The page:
FAYETTEVILLE — During this his first fully professional outdoor track and field season, Jarrion Lawson had been unable fully to approach the long jump.


That’s all behind him now.


The former Arkansas Razorback from Texarkana, Texas via Liberty Eylau High School approaches next month’s World Championships in London representing the United States as its national long jump champion. He’s also among the U.S sprinters for the 4 x 100 relay in London.


In June 25 100-plus degree at the USA Championships in Sacramento, Calif. Lawson leaped a wind-aided 27-10 1-4 national championship winning long after running 10.03 in the 100-meter dash to make the U.S. 4 x 100 relay pool.


His first jump, 26-10, was his shortest on his Sacramento series.


“Pretty impressive,” Arkansas men’s field events coach Travis Geopfert said.


Geopfert was Lawson’s coach when the 2016 Bowerman Award (college track’s equivalent to football’s Heisman) winning Razorbacks senior joined Ohio State legend Jesse Owens ( 1935 and 1936) as the only man to win the long jump and 100 and 200-meter dashes at the NCAA Outdoor Championships.


Geopfert and Razorbacks sprints coach Doug Case continue coaching Lawson, turning professional sponsored by the ASICS apparel company shortly before finishing fourth in the long jump and running a 4 x100 leg at the 2016 Olympic Games.


Lawson’s Sacramento success was especially impressive considering an injured gluteus muscle over his right leg had kept him more in the training room than on the track.


“My triangle,” coaches Geopfert and Case, Razorbacks track strength coach Mat Clark and track trainer Cole Peterson, got him Sacramento ready, Lawson said.


“I even have a physical therapist helping me also,” Lawson said. “We did the best we could. It hadn’t stopped me.”


He long jump debuted late spring in Boston off a short approach that would have been shortened regardless of health.


“He called me that morning,” Geopfert said. “And he said, ‘Coach, the runway is not long enough. Where should I come from?’ He takes 22 steps normally but he had to go from 18 steps. But he jumped well (26-4) and won it which is good.”


Lawson approached Sacramento fully confident but the results startled even him.


“Kind of the season opener for me,” Lawson said. “So to come out and do what I did was amazing. It just felt great in the long jump.”


Against a great field.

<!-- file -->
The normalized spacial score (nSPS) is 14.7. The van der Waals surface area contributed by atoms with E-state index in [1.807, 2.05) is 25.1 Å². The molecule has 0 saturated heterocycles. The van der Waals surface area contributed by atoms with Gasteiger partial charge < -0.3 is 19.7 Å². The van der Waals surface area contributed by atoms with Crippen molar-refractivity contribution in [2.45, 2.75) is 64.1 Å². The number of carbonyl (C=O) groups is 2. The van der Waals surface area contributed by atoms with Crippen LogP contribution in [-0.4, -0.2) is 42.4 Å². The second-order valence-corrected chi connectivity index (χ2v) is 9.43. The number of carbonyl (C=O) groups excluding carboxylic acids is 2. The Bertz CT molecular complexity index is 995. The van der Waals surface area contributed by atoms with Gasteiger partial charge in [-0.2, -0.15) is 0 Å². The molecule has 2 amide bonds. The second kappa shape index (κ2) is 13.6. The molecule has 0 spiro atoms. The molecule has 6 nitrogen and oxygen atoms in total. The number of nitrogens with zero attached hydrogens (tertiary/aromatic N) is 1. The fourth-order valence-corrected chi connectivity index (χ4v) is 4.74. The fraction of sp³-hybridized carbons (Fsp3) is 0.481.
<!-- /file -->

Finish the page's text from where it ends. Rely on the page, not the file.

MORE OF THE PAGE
“He beat the Olympic gold medalist (Jeff Henderson of Pine Bluff),” Arkansas Head Coach Chris Bucknam said. “He beat (former Florida NCAA champion Marquis) Dendy and a lot of good jumpers.”


Though the official meet winner, Lawson’s wind-aided 27-10 1-4 did not officially meet the World Championships standard.


So Lawson took care of that, too.


“ I knew I had until like July 23 to get one in,” Lawson said of a World Championships standard meeting jump. “But Coach explained it would be best if we got it there. So I stood on the runway and waited until I felt the wind die down and just went.”


That 27-1 1-4 leap on his last jump officially has Lawson London bound.


“Now we can sit back and make sure we have a good training cycle these next couple of weeks on the schedule not pressured for anything,” Lawson said.


While staying patient through the early spring injury, Lawson didn’t spin his wheels. A UA graduate in kinesiology before completing his Razorbacks eligibility, Lawson was a spring semester fulltime UA grad student. In December he should earn his masters in business administration.


Geopfert said Lawson keeps growing smarter but never outsmarting himself. He doesn’t outgrow what brought him to the top.


“Jarrion is extremely self-disciplined,” Geopfert said. “ He knows that while it’s different as a professional, it can’t be that different. So it’s been a great transition.”


He’s transitioned from last year’s Olympic thrills of a fourth-place long jump and advancing the 4 x100 in prelims to the what-ifs of dragging his left hand on a jump that otherwise would have medaled plus watching the 4 x 100 disqualified in the final.


“You have to bounce back from things like that,” Lawson said. “I have my eyes set on the World Championships now.”


Geopfert said many in Lawson’s shoes would have spent last season’s NCAA Outdoor peeking ahead to the Olympic Trials and Olympic Games.


Lawson focused on the Razorbacks and his last college meet to become The Bowerman winner lucratively sought by ASICS as the man matching Jesse Owens.


“We tell them,” Geopfert said. “Don’t wish your life away. Don’t be thinking about the U.S. Championships and Olympic Trials. All that stuff is going to happen if you perform well at the NCAA meet.’ The NCAA is the biggest stage you have and Jarrion maximized on the NCAA stage his senior year.”


Lawson admits dreaming sharing one more stage with Jesse Owens.


“Jesse Owens also got a triple in the Olympics,” Lawson said. “So I can’t be stuck in the past in the NCAA’s. Now I’m a professional and I need to get after it.”